The Tjanpi Story

apy lands, Tjanpi Tree

Tjunkaya Tapaya with Punu Kutjara. Tjunkaya is a senior Tjanpi artist in Pukutja, SA. An expert sculptor and weaver, Tjunkaya proudly shows her Marlu (kangaroo)

Tjanpi Desert Weavers is a social enterprise of the Ngaanyatjarra Pitjantjatjara Yankunytjatjara (NPY) Women’s Council created to enable women in remote central deserts to earn their own income from fibre art.

Tjanpi represents more than 400 Aboriginal women artists from 26 remote communities on the NPY lands. The NPY lands cover approximately 350,000 square kms across the tri-state (WA, SA, NT) border region of Central Australia. Tjanpi field officers regularly travel to these communities and purchase artworks from the artists, supply art materials, hold skills development workshops and facilitate grass collecting trips. These trips also allow a number of other cultural maintenance activities to take place.

Tjanpi also runs public weaving workshops, a public gallery in Alice Springs, it regularly exhibits work in national galleries right through to facilitating commissions for public institutions and collectors.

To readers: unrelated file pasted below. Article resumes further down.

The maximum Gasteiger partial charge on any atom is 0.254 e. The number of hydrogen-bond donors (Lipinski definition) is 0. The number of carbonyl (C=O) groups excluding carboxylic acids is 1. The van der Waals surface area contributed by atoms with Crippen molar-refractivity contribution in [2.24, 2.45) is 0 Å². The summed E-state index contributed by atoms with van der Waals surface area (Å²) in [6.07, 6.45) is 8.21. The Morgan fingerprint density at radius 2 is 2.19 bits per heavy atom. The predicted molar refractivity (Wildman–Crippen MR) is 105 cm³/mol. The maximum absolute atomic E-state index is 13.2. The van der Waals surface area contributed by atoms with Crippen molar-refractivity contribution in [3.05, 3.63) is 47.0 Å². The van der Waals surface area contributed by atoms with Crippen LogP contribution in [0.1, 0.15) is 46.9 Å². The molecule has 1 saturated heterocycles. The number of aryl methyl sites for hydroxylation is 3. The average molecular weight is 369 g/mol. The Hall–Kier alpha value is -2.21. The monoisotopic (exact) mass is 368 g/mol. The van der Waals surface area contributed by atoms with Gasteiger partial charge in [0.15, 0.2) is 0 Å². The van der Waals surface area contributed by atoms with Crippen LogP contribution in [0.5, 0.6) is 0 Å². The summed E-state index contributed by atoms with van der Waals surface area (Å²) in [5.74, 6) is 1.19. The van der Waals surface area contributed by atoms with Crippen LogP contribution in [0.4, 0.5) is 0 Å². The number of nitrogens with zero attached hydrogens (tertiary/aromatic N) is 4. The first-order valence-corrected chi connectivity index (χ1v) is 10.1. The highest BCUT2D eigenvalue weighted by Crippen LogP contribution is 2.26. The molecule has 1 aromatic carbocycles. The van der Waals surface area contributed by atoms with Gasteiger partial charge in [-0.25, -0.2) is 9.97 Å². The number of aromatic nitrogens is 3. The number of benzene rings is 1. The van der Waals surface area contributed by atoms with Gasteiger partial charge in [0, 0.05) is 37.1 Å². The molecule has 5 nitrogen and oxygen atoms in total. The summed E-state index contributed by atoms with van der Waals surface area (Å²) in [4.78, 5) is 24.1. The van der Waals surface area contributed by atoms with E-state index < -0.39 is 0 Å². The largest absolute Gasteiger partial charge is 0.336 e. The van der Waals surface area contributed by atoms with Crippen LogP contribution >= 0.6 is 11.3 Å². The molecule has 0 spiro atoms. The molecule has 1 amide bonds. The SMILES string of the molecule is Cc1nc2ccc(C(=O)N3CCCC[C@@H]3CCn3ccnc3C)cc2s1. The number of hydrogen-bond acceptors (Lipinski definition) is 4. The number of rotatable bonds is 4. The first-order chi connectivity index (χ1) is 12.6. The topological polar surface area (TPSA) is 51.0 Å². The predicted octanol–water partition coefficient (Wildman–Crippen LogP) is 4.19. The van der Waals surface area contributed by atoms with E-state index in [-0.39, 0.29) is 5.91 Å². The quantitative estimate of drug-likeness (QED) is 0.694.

Supporting Desert Women

Law and Culture Meeting at Ngurrapila, 2006

Ivy Laidlaw with Bush Dyed Raffia.

“It is good work, women’s work. Even the oldest women make baskets. The young kungkawara (adolescent) girls also make baskets. All the generations of women make baskets now and we feel assured that women will continue making baskets long after we are dead and gone. We women are all basket makers now! Basket making is a great form of income-earning for us, yet it is a very pleasant occupation as well… what better kind of work is there? …It is strong and important work. We are happy doing it.”  Paniny Mick, Amata SA

Tjanpi weaving is now firmly embedded in contemporary Central and Western Desert culture as a movement that celebrates life, creativity and country.

Support Tjanpi by purchasing an artwork or by making a donation.